The Iris Moon Rover will be landing on the moon in 2021 to provide power, portability, and communications on the surface to support science and technical demonstration payloads. (Image Credit: Carnegie Mellon University)

 

Cubesats have revolutionized our knowledge of the Earth's orbit, and soon enough, a mini Moon Rover will increase our understanding of the lunar surface. As early as 2021, NASA will be launching a small rover, called Iris, as part of the lunar delivery mission orchestrated by Astrobotic, a Pennsylvania-based company. Iris is the first of a small, new and simple design called CubeRovers. Its orbital predecessors, the CubeSats, are small and semi-standardized spacecraft that are inexpensive to build and launch. In addition to 11 NASA and other private payloads, Iris is to be placed onboard Astrobotic's Peregrine lander on a United Launch Alliance Vulcan Centaur rocket.

 

NASA, Aerobotic and Carnegie Mellon University are participating in the CubeRover project aiming for a 2021 launch date as part of the agency's Artemis program, which aims to put humans on the moon by 2024. Iris will fly on a private delivery run instead of being part of an Artemis mission.

 

"For such a tiny rover, Iris has a big mission to lead America back to the moon, and I'm so proud to lead this team of passionate students who are paving the way for future planetary robotic exploration," Raewyn Duvall, deputy program manager for Iris, said in a statement. "We're all excited for Iris's launch, to drive a rover on the lunar surface, and to see what we can discover!"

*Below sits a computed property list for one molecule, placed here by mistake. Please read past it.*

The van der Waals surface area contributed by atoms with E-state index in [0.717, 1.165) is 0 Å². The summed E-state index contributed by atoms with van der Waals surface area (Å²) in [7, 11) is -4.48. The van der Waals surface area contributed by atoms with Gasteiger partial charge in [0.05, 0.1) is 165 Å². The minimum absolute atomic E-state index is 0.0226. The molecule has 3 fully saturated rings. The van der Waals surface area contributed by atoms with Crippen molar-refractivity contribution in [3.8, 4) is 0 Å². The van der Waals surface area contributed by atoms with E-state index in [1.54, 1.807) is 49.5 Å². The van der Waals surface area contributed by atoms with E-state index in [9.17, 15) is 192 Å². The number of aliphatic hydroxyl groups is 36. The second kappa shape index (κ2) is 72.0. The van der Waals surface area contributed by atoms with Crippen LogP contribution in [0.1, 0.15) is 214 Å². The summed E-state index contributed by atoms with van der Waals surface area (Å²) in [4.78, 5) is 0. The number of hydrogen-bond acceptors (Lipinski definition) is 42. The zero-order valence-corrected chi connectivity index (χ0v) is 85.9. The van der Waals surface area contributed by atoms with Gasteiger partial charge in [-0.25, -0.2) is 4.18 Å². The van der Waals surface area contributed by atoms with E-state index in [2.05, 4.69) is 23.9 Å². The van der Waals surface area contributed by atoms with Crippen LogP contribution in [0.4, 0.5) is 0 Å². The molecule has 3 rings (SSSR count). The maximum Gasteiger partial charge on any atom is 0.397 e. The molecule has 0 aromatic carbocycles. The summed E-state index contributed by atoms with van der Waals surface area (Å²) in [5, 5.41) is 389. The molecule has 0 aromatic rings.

Moon Rover Iris, which is about the size of a shoebox, weighs less than 5 lbs (2.3 kg) and travels on four wheels, can drive about 160 feet (49 meters) to reveal to engineers the best way to travel over the moon's dusty surface. The drive enables the rover to travel far enough away from the landing site to document the plume effect created by the lander's exhaust system.

 

Iris, which is designed to provide power, portability and communications on the surface to support science and technical demonstration payloads, will also capture and transmit a rare photo back to Earth.

 

The Mars helicopter was attached to the center of the Perseverance rover, which will be deployed on the surface about two months after the rover lands. (Image Credit: NASA/JPL-Caltech)

 

NASA plans to launch its Perseverance rover before July 30, 2020, landing in Mars' Jezero Crater on February 18, 2021, with a helicopter named Ingenuity. The 4 lb chopper is attached to the Perseverance rover while traveling to Mars, fitting into a space that provides 24 inches of ground clearance, including the helicopter delivery system. Ingenuity will stay attached to Perseverance for two months after it lands. Afterward, they search for a flat, unobstructed area where Ingenuity performs test operations.

 

The chopper is designed to work for 30 sols to determine how possible it is for future missions to fly on Mars. Lessons learned from Ingenuity will guide engineers to develop helicopters in the future to assist astronauts and rovers on the surface of the planet.

 

The main objective of Perseverance is to search for signs of ancient Martian life and cache samples for its return to Earth in the future. Perseverance also contains technology demonstrations that could help future astronauts on Mars, which includes an instrument capable of creating oxygen from Mars' thin, carbon-dioxide atmosphere. NASA's goal is to land astronauts on the Martian planet sometime in the 2030s.

 

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